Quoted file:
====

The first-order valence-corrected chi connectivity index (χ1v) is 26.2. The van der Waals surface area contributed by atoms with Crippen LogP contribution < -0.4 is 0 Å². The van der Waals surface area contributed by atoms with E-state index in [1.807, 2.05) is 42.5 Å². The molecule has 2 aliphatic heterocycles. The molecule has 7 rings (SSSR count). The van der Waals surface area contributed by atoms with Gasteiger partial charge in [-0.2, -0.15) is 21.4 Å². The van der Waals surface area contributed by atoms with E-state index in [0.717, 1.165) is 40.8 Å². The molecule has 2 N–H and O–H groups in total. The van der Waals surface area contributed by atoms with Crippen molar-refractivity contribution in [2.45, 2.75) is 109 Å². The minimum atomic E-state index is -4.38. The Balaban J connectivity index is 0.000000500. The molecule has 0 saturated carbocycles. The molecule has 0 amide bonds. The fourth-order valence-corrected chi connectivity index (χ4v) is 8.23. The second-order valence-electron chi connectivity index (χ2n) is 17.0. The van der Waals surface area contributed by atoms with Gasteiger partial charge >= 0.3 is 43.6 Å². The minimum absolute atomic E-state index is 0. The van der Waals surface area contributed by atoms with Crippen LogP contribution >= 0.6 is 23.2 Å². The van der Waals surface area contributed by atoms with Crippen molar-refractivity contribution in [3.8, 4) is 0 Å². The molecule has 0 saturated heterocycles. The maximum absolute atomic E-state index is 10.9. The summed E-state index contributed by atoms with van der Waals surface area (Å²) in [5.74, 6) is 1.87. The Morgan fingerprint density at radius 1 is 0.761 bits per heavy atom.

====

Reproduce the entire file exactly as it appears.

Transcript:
The first-order valence-corrected chi connectivity index (χ1v) is 26.2. The van der Waals surface area contributed by atoms with Crippen LogP contribution < -0.4 is 0 Å². The van der Waals surface area contributed by atoms with E-state index in [1.807, 2.05) is 42.5 Å². The molecule has 2 aliphatic heterocycles. The molecule has 7 rings (SSSR count). The van der Waals surface area contributed by atoms with Gasteiger partial charge in [-0.2, -0.15) is 21.4 Å². The van der Waals surface area contributed by atoms with E-state index in [0.717, 1.165) is 40.8 Å². The molecule has 2 N–H and O–H groups in total. The van der Waals surface area contributed by atoms with Crippen molar-refractivity contribution in [2.45, 2.75) is 109 Å². The minimum atomic E-state index is -4.38. The Balaban J connectivity index is 0.000000500. The molecule has 0 saturated carbocycles. The molecule has 0 amide bonds. The fourth-order valence-corrected chi connectivity index (χ4v) is 8.23. The second-order valence-electron chi connectivity index (χ2n) is 17.0. The van der Waals surface area contributed by atoms with Gasteiger partial charge >= 0.3 is 43.6 Å². The minimum absolute atomic E-state index is 0. The van der Waals surface area contributed by atoms with Crippen LogP contribution >= 0.6 is 23.2 Å². The van der Waals surface area contributed by atoms with Crippen molar-refractivity contribution in [3.8, 4) is 0 Å². The molecule has 0 saturated heterocycles. The maximum absolute atomic E-state index is 10.9. The summed E-state index contributed by atoms with van der Waals surface area (Å²) in [5.74, 6) is 1.87. The Morgan fingerprint density at radius 1 is 0.761 bits per heavy atom.